In Reinhardt’s earliest work for the paper readers might have fairly expected some reasonably straightforward pictorial description of the events related in the wire reports he was assigned to illustrate. One 1943 story was concerned with the peculiar disciplinary measures taken by superiors against an Air Force cadet stationed in Greenville, Mississippi—the pilot had taxied his plane too quickly on the runway, and in penalty was required to write in chalk “‘I will not taxi faster [than a man can walk]’ on every cement block in the mile-long flight line.” Reinhardt simply embellished an old engraving of a pupil set to the schoolmarm’s task of rote chalkboard busywork, outfitting the pupil, in gouache and ink, in the trappings of a young conscript and punctuating his humiliation with a drawn-in dunce cap. However, such pictorial correspondence suffered a marked breakdown and Reinhardt’s drawings start to confound the fundamental premises of journalistic illustration, as if he was refusing the terms of the newsroom expectation that a picture might offer some efficient and legible explanation of events. For example, a representative September 1946 report on the Archbishop of Canterbury’s visit to New York and his pleasure in his NYPD escort’s eagerness to “go through red lights,” finds it’s pictorial counterpart in Reinhardt’s depiction of the bishop quite literally stuffed through the light box. To whatever extent the cartoon fails as a news illustration, it succeeds in granting the conventions of journalistic illustration an enigmatic visibility.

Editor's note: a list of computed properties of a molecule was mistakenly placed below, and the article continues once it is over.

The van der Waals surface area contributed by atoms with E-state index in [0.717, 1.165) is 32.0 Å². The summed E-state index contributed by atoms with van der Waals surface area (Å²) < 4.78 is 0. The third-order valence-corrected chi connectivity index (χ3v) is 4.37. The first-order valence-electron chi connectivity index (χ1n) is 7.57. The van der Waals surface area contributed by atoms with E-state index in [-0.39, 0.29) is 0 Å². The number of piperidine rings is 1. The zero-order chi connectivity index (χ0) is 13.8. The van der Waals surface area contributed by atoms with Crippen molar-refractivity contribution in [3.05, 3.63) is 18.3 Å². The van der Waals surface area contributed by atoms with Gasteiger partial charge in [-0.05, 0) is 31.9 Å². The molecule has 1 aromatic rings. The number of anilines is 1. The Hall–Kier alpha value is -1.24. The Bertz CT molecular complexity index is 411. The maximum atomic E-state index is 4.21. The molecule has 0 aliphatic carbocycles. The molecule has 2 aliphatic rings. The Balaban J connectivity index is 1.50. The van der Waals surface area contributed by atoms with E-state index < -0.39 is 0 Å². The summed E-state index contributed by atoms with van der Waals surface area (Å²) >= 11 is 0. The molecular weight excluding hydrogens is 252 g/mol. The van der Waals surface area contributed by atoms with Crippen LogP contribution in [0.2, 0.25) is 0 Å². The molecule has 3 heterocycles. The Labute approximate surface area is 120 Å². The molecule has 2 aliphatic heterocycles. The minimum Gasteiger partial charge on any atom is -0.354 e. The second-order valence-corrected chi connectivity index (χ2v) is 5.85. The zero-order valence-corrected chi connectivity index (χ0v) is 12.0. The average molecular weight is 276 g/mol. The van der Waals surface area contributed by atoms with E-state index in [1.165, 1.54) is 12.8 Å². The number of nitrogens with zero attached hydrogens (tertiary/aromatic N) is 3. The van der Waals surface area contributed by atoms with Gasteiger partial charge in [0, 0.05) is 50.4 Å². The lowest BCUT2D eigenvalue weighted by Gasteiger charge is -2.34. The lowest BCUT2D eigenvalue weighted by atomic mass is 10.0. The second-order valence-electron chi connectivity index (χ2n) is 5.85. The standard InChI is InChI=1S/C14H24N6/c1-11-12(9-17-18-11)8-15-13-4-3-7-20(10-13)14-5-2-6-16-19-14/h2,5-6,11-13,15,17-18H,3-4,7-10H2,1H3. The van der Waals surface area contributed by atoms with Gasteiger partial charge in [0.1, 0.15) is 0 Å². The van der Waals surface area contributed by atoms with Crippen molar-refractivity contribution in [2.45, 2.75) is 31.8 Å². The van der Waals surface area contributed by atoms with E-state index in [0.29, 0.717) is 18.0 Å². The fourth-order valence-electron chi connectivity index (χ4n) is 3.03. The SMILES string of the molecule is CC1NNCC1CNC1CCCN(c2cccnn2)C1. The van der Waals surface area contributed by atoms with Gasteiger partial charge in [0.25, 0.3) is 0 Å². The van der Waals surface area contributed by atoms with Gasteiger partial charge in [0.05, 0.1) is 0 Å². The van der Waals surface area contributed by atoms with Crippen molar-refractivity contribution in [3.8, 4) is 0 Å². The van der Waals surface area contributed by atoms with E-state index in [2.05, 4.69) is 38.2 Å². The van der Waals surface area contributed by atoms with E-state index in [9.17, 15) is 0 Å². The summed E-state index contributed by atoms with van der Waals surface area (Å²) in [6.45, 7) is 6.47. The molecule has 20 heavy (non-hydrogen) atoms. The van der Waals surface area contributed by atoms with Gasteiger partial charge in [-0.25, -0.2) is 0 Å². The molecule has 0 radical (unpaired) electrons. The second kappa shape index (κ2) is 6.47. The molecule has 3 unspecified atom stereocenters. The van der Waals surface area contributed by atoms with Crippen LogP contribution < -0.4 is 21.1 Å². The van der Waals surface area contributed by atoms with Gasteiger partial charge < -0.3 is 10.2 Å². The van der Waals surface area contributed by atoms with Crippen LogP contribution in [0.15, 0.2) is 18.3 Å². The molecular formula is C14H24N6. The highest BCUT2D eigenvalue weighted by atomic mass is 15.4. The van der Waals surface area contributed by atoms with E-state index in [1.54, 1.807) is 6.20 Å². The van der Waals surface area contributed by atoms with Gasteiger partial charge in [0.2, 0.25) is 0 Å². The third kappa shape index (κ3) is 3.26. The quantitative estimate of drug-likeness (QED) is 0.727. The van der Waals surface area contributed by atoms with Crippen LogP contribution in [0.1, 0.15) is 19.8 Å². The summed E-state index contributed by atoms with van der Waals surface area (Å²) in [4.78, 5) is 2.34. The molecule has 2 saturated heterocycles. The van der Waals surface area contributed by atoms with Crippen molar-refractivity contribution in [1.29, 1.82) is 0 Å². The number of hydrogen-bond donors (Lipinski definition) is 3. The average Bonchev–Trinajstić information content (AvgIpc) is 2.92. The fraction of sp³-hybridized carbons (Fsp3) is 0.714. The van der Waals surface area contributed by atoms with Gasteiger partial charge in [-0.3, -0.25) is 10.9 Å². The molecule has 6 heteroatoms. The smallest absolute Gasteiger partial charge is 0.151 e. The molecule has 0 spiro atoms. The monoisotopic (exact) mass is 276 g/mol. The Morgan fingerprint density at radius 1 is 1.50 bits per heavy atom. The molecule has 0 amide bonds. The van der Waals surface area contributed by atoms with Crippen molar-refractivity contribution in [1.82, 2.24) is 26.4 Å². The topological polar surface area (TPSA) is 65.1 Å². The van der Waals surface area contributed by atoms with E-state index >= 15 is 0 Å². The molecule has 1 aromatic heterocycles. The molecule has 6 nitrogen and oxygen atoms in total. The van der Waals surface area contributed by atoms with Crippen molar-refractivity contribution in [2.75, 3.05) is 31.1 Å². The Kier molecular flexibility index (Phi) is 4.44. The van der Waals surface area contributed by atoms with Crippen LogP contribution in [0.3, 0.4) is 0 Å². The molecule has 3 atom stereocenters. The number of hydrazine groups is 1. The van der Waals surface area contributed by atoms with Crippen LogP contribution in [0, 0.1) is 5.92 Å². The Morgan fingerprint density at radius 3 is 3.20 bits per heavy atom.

Such a disturbance of the conventions of journalistic illustrating naturally raises the question of whether Reinhardt was actively subverting the intentions of his employer. In fact, he was not. Publisher Ralph Ingersoll, a protégé of Henry Luce and former managing editor at Time-Life, launched PM in June 1940 as a corrective to the increasingly reactionary editorial—and indeed pictorial—agendas of his former employer and of mainstream print media more generally. Ingersoll published PM with many of left journalism’s brightest lights on staff (including I.F. Stone and Max Lerner) with a crusader’s intensity in its pursuit of progressive commitments. PM campaigned, long before Pearl Harbor, for American military intervention against the Axis, championed FDR’s social programs, and endlessly chronicled the abuses of labor by capital. PM was also a champion of social and political equality for women, African-Americans, and New York’s immigrant enclaves. All of this PM did, right up to its final, wretchedly unprofitable year, without selling advertisements.